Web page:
Stakeholders will still focus on their designated activities as Chris pointed out, "Yes, some people in the team will be more focused on marketing efforts (e.g. creating content) or sales efforts (e.g. closing deals). But the team acts as one, identifying and working towards their common goal.”
For instance, say you’re responsible for the development, implementation, and oversight of content strategy (both written and video), as well as the management of your content team.
That won’t change when you join the revenue team. Instead, your role within the revenue team and the conversations that come out of it (more on that shortly), will strongly influence how you do your job.
The revenue team primarily focuses on content creation and strategy. This includes weekly meetings so:
Sales keeping marketing apprised to questions they are asked by
Marketing creates content for use in the sales process
Sales makes themselves available to aid in content creation
Sales and marketing can go over content performance so they can refine the strategy
Overall, instead of two competing teams with independent priorities, the members of this singular unit work together to achieve their mutual goal of revenue growth through true collaboration, information-sharing, brainstorming, and problem-solving.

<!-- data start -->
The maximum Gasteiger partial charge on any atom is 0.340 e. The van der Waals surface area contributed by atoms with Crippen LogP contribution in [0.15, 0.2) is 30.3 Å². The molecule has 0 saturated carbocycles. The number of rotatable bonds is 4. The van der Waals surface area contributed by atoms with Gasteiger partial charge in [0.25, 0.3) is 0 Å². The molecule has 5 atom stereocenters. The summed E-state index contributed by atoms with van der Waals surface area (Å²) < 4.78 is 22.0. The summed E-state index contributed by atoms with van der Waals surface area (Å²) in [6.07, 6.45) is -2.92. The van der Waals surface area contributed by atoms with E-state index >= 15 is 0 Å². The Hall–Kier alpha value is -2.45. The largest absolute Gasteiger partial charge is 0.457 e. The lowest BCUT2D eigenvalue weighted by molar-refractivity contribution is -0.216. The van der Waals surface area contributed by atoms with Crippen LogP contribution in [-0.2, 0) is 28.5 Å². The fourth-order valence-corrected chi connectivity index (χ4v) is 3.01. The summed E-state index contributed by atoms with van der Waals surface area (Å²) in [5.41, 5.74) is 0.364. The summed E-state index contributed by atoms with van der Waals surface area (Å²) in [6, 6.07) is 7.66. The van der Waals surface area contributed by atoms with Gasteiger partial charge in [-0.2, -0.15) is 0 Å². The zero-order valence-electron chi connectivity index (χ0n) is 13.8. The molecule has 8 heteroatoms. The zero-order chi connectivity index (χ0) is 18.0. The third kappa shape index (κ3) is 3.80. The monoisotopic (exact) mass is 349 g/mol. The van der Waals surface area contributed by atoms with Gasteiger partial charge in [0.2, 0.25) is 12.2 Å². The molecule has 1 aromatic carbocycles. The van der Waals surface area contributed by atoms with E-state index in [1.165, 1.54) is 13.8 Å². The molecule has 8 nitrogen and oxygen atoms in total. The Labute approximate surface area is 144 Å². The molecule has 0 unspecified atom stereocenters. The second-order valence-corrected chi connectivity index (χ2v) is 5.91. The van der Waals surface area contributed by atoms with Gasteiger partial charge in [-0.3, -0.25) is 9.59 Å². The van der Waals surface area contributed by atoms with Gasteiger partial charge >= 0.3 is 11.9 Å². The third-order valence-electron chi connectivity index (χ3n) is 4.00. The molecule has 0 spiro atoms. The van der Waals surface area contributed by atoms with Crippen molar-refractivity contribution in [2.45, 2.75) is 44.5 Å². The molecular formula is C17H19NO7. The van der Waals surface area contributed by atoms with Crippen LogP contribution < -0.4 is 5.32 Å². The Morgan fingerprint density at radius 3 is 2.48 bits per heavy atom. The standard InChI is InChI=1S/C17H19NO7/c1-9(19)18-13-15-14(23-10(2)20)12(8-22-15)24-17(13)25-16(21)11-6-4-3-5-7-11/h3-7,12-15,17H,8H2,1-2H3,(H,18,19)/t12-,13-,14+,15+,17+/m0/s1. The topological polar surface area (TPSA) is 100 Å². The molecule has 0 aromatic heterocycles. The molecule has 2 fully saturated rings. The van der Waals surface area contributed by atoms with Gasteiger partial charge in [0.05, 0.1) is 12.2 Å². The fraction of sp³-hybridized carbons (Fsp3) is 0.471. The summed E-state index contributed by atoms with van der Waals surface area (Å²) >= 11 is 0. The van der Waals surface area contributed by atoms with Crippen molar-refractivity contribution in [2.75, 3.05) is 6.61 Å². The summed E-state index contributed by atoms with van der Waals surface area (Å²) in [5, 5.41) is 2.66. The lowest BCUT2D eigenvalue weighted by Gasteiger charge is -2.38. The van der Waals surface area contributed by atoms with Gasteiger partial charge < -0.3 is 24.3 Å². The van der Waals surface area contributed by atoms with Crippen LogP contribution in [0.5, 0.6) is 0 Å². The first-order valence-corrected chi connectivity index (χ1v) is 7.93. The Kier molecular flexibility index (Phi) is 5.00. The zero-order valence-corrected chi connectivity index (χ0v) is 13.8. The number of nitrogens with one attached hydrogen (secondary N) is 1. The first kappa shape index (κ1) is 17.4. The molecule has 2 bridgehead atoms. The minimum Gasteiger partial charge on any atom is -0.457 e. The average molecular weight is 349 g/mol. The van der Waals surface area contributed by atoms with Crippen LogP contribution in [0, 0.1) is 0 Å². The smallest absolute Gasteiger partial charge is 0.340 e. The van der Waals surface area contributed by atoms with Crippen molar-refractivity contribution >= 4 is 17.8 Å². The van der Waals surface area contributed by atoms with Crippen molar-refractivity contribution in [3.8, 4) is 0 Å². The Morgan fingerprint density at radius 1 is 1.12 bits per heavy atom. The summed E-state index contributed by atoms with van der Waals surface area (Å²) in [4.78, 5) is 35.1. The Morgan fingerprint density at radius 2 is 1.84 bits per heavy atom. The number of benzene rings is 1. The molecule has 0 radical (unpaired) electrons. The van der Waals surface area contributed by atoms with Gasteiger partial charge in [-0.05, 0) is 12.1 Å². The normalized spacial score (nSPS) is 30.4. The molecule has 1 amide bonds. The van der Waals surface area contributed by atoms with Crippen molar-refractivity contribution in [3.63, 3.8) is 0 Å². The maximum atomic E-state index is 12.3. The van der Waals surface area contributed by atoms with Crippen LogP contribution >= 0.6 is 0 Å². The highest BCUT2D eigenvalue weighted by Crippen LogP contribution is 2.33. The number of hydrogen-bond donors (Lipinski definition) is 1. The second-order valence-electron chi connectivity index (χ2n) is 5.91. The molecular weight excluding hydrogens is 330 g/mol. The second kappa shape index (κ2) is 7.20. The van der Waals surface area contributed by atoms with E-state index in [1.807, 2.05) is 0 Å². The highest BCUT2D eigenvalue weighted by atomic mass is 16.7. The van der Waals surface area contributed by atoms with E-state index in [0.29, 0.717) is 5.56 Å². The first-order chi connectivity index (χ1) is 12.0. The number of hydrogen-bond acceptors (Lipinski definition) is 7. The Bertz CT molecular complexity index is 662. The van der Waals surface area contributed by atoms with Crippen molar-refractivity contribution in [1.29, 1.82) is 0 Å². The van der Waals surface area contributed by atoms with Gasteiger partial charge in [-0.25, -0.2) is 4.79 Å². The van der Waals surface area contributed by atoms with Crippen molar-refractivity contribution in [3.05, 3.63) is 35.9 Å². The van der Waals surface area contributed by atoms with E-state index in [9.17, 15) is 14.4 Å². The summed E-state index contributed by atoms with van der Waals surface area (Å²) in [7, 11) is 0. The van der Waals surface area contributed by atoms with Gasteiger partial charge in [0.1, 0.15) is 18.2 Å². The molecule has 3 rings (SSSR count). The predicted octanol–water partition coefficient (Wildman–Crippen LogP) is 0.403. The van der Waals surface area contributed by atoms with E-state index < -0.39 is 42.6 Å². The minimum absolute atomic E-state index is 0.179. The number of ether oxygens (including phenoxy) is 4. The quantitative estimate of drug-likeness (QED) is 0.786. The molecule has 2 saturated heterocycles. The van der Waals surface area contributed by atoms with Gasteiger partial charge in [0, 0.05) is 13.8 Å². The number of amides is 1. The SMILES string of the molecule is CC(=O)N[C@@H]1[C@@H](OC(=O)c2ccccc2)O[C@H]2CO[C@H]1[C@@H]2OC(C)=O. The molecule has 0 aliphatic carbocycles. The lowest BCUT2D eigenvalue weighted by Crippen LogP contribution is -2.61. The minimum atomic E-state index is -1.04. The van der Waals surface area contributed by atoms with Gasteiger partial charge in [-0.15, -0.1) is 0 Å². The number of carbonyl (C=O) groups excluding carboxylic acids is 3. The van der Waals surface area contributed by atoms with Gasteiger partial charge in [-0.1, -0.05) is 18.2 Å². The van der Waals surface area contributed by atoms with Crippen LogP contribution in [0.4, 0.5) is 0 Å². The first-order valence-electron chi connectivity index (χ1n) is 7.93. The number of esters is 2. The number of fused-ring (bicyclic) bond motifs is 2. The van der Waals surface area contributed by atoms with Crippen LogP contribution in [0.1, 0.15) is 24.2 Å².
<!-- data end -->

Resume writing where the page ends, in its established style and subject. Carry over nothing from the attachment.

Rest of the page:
The benefits of a revenue team
The success of a revenue team leads to a number of benefits. Let's break them down and what they look like at an organization:
More effective content creation
The sales team heavily influences the editorial calendar, as well as the priority of which content gets produced and when.
The content being created by your company attracts better, more qualified prospects and customers.
Sales knows how much revenue this content is creating.
You are creating content for buyers already in the sales process, not just for attracting new visitors and leads.
Optimized sales cycle
The length of the sales cycle decreases, where leads become customers or clients faster than before.
You’re moving as much of the sales process online, to meet the demand of consumers for online research, thus giving them more control over the buying process than ever before.
Many of the questions once answered face-to-face (or at least by a human in sales) can now be answered by content on your website that is easily self-discovered by visitors. (This includes transparency around your pricing.)
You find yourself consistently selling products and services on the first sales call.
Sales and marketing teams are fully aligned, trust each other, and have mutual respect. They have an open line of communication, meeting at least once a week.
The sales team understands and sees the value of their role in creating content that drives qualified traffic, leads, and sales.
Salespeople are more fulfilled and happier in their roles.
Marketers see more value in their work, taking pride in the direct connection between what they produce and the revenue generated for their company.
How to run a successful revenue team meeting
The revenue team meeting is the foundation of your group's collaboration and, honestly, it's where the magic happens.
According to Chris Marr, its success relies on six key things:
Understand exactly what a revenue team is
Ensure the right cross-section of people are involved in the revenue team
Decide how often the revenue team will meet
Set the revenue team meeting agenda
Have a revenue team meeting facilitator
Ensure there is a way to communicate outside of the revenue team meeting